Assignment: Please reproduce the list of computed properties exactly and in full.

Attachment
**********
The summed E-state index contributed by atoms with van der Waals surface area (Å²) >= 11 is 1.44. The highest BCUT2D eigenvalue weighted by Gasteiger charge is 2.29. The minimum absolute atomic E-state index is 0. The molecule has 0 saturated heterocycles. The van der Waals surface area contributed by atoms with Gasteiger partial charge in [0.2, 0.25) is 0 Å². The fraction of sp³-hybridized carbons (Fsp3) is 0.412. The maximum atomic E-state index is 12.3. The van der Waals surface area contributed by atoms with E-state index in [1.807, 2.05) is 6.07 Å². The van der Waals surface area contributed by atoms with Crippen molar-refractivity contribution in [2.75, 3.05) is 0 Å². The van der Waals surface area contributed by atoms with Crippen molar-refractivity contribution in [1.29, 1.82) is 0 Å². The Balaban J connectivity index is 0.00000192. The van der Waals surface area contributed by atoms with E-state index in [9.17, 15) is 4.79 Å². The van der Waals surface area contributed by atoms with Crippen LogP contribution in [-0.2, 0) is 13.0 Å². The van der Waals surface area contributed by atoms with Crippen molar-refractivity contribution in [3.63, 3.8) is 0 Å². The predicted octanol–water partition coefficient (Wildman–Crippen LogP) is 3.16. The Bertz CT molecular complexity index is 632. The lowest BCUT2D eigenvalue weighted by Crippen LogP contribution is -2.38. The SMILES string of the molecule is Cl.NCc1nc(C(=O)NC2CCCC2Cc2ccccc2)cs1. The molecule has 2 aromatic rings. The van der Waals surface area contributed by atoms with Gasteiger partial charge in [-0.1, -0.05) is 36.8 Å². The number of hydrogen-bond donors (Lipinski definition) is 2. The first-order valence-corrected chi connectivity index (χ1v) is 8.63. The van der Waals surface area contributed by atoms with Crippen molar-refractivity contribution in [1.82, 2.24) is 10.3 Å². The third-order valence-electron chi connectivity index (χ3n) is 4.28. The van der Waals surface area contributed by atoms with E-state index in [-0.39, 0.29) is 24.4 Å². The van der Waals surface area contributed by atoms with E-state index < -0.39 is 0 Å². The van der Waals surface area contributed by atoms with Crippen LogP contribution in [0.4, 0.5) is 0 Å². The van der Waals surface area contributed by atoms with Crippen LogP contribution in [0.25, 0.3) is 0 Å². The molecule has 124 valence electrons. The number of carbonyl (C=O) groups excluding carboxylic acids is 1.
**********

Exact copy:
The summed E-state index contributed by atoms with van der Waals surface area (Å²) >= 11 is 1.44. The highest BCUT2D eigenvalue weighted by Gasteiger charge is 2.29. The minimum absolute atomic E-state index is 0. The molecule has 0 saturated heterocycles. The van der Waals surface area contributed by atoms with Gasteiger partial charge in [0.2, 0.25) is 0 Å². The fraction of sp³-hybridized carbons (Fsp3) is 0.412. The maximum atomic E-state index is 12.3. The van der Waals surface area contributed by atoms with E-state index in [1.807, 2.05) is 6.07 Å². The van der Waals surface area contributed by atoms with Crippen molar-refractivity contribution in [2.75, 3.05) is 0 Å². The van der Waals surface area contributed by atoms with Crippen molar-refractivity contribution in [1.29, 1.82) is 0 Å². The Balaban J connectivity index is 0.00000192. The van der Waals surface area contributed by atoms with E-state index in [9.17, 15) is 4.79 Å². The van der Waals surface area contributed by atoms with Crippen LogP contribution in [-0.2, 0) is 13.0 Å². The van der Waals surface area contributed by atoms with Crippen molar-refractivity contribution in [3.63, 3.8) is 0 Å². The predicted octanol–water partition coefficient (Wildman–Crippen LogP) is 3.16. The Bertz CT molecular complexity index is 632. The lowest BCUT2D eigenvalue weighted by Crippen LogP contribution is -2.38. The SMILES string of the molecule is Cl.NCc1nc(C(=O)NC2CCCC2Cc2ccccc2)cs1. The molecule has 2 aromatic rings. The van der Waals surface area contributed by atoms with Gasteiger partial charge in [-0.1, -0.05) is 36.8 Å². The number of hydrogen-bond donors (Lipinski definition) is 2. The first-order valence-corrected chi connectivity index (χ1v) is 8.63. The van der Waals surface area contributed by atoms with Crippen molar-refractivity contribution in [1.82, 2.24) is 10.3 Å². The third-order valence-electron chi connectivity index (χ3n) is 4.28. The van der Waals surface area contributed by atoms with E-state index in [-0.39, 0.29) is 24.4 Å². The van der Waals surface area contributed by atoms with E-state index < -0.39 is 0 Å². The van der Waals surface area contributed by atoms with Crippen LogP contribution in [0.4, 0.5) is 0 Å². The van der Waals surface area contributed by atoms with Crippen LogP contribution in [0.25, 0.3) is 0 Å². The molecule has 124 valence electrons. The number of carbonyl (C=O) groups excluding carboxylic acids is 1.